Open Units hold so much promise, but they are deeply flawed at this university

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Open units are a good idea in theory. But in practice, the options are too niche, the organisation around them is abysmal, and it is taking time away from my degree.

By Alice Proctor, First Year History

In the weeks leading up to my first term at Bristol, one of the things I was excited about was the prospect of doing an open unit. Of course, I enjoy the subject that I have chosen for my degree, but the idea of studying something that I was interested in just for the sake of learning really appealed to me. I thought it would be the perfect opportunity for me to try something new.

In the awkward first few days of Freshers' Week, it gave people something to talk about. ‘What do you want to do for your open unit?’ is hardly more exciting than the go-to, ‘what are you studying and what halls are you in?’ But, talking about open units was a good way to start a conversation about peoples' wider interests.

However, when it came to choosing open units, the excitement of it quickly faded.

Scrolling through the surprisingly short list of oddly niche units from ‘How to Be Creative’ to ‘Critical Concepts in the Study of the Hispanic World’, there was nothing I could see myself spending a whole teaching block on. I decided to keep an open mind, still grateful for the opportunity to try something new. I chose a Spanish unit with no prerequisites, hoping that this meant I could learn something completely unrelated to my course from scratch.

This is not quite what happened.

Although I checked the course document countless times and a friend on the same course phoned the department running the unit to check, the department seemed to have forgotten to tell us one minor detail: we needed an A Level in Spanish.

it does reflect a more general sense of disorganisation or disinterest on the part of those running the open units that I have heard about from friends doing other units.

Neither of us found this out until we had sat through a lecture and a very uncomfortable two-hour seminar, after which the head of department sent an email round informing us that many people without this qualification had signed up because she had forgotten to list this as a prerequisite, and that we had now all been ‘de-registered’ from the course.

Obviously, this is a very specific example, and cannot be something that everyone has experienced, but it does reflect a more general sense of disorganisation or disinterest on the part of those running the open units that I have heard about from friends doing other units.

Being kicked off my open unit for not matching a secret prerequisite was sort of alright, even funny, in a way, and it meant that I had the opportunity to revisit the options list and pick a new unit.

Though, because they had taken so long to realise that we should not have been on the course, the only options left were some very specific innovation courses. Luckily, these at least did not have prerequisites and according to their pages on the University website, were designed for beginners.

However, I can honestly say that the best thing about the open unit I am now on is that it has helped me make friends. There is nothing like bonding over shared confusion and a heavy workload.

Within the first few classes, I found that many people in the unit were not there entirely by choice. They also had had issues with other units they had picked, or had decided to change at the last minute to one of the only available options.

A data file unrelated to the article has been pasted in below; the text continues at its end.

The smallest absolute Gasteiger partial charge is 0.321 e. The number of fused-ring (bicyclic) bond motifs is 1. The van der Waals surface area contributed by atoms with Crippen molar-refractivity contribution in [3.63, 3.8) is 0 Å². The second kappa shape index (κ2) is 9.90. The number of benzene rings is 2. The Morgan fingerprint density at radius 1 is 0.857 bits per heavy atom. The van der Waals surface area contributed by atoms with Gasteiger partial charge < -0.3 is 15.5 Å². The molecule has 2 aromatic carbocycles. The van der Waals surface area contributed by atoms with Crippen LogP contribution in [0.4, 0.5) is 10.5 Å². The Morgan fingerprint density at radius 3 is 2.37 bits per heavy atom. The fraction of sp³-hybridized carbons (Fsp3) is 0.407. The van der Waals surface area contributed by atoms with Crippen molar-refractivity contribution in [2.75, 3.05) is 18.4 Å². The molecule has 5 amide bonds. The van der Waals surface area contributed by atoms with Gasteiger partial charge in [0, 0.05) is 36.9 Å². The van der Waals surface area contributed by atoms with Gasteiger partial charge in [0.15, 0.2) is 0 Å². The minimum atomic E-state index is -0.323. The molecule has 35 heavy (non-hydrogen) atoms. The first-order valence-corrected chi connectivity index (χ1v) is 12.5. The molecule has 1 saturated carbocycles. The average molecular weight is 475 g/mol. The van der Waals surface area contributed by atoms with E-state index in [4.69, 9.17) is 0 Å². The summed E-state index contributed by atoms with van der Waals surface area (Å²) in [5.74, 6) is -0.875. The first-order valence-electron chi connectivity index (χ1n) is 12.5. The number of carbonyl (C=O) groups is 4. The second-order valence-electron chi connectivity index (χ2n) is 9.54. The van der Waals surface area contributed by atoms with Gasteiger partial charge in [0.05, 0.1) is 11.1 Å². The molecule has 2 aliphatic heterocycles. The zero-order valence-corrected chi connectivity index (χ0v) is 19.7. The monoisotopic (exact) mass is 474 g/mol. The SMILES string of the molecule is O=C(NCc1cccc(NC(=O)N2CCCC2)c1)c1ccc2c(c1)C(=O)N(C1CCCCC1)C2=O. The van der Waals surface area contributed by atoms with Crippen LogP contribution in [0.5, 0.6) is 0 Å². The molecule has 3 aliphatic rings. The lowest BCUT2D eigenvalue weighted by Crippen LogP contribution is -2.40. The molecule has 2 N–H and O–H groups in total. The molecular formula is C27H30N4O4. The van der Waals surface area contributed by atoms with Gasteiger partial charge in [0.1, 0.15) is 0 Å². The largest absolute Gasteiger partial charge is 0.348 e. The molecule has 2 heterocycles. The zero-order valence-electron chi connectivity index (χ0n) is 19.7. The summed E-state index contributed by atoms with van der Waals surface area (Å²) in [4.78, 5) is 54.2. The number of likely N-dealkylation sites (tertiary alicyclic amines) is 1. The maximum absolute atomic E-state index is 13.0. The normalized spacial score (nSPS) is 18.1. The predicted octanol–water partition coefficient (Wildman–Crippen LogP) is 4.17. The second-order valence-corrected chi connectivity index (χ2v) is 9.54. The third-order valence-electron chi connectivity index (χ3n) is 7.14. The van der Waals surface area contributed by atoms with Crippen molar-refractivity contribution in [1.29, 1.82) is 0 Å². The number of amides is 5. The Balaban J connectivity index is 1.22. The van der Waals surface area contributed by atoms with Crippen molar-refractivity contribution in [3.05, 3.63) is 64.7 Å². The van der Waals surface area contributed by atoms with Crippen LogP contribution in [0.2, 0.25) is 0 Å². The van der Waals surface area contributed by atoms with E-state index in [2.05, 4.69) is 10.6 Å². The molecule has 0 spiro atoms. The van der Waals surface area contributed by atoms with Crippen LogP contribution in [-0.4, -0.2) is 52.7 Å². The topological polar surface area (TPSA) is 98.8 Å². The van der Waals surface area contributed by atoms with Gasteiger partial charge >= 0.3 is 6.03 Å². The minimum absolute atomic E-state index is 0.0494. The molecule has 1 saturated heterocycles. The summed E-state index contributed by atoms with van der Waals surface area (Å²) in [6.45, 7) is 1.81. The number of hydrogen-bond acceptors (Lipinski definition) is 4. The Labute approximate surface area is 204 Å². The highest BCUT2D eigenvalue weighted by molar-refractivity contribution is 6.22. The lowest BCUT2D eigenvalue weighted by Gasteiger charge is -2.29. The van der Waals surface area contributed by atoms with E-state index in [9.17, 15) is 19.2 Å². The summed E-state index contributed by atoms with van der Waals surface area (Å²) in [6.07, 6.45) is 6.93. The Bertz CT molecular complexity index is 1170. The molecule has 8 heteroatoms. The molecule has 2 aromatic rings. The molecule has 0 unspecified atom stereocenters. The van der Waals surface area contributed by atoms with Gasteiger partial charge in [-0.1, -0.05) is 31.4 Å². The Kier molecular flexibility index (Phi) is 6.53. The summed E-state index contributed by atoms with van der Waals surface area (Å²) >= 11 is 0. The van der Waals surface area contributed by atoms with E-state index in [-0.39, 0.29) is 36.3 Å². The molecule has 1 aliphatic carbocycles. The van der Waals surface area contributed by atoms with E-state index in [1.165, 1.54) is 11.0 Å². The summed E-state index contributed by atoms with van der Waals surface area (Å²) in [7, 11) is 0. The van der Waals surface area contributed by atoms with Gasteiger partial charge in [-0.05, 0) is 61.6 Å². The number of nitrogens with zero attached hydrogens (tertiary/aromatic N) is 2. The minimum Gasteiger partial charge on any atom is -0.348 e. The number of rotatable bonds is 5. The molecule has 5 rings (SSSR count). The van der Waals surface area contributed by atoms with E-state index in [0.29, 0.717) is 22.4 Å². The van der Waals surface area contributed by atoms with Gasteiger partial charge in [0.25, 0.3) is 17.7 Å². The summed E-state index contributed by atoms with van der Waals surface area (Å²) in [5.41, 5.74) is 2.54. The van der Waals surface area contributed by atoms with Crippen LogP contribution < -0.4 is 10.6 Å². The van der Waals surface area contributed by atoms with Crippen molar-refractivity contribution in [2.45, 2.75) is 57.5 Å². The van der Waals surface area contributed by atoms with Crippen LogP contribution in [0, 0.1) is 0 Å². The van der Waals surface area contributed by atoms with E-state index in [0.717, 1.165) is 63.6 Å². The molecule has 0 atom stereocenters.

It was like some weird purgatory for the indecisive and the unlucky.

As it is a beginners course, we were all relieved that we might be able to accomplish something here, or at least do well enough to pass. But, this is not how open units seem to work, as I am coming to find.

It was like some weird purgatory for the indecisive and the unlucky.

Some of the open units are new this year and must be in some sort of test run. This explains a lot.

Although the course is apparently designed for beginners, the careful balance between treating us like idiots and explaining things in a way that goes right over our heads has not been found yet.

This is not helped by the workload: I am already pushing aside work for my actual degree subject just so that I can spend time on my open unit. Not just the assignments themselves- which are much more frequent than the ones I get for my actual degree course- but also just re-teaching myself everything we are supposed to have learnt so that I have some chance of keeping up.

I am already pushing aside work for my actual degree subject just so that I can spend time on my open unit.

Like I said, this is not entirely a bad thing, because I have made more friends on this unit than I would have done if we did not have this shared experience to laugh (and be confused about) together. On top of that, it has made me realise how much I enjoy my actual degree subject by comparison.

However, I am already finding myself counting down the weeks to the end of first year because of it. Talking to people on other open units has revealed that I am not alone in this thought – so is there something wrong with the system as a whole?

I still stand by open units as a concept: I really like the idea of being able to follow up a passion outside of a chosen degree subject, or learning something new. It just seems like they would be more effective – and more popular – if they were organised more like the University website suggests; as a broad range of options, catered towards people who have little knowledge on a subject and want to learn something new.


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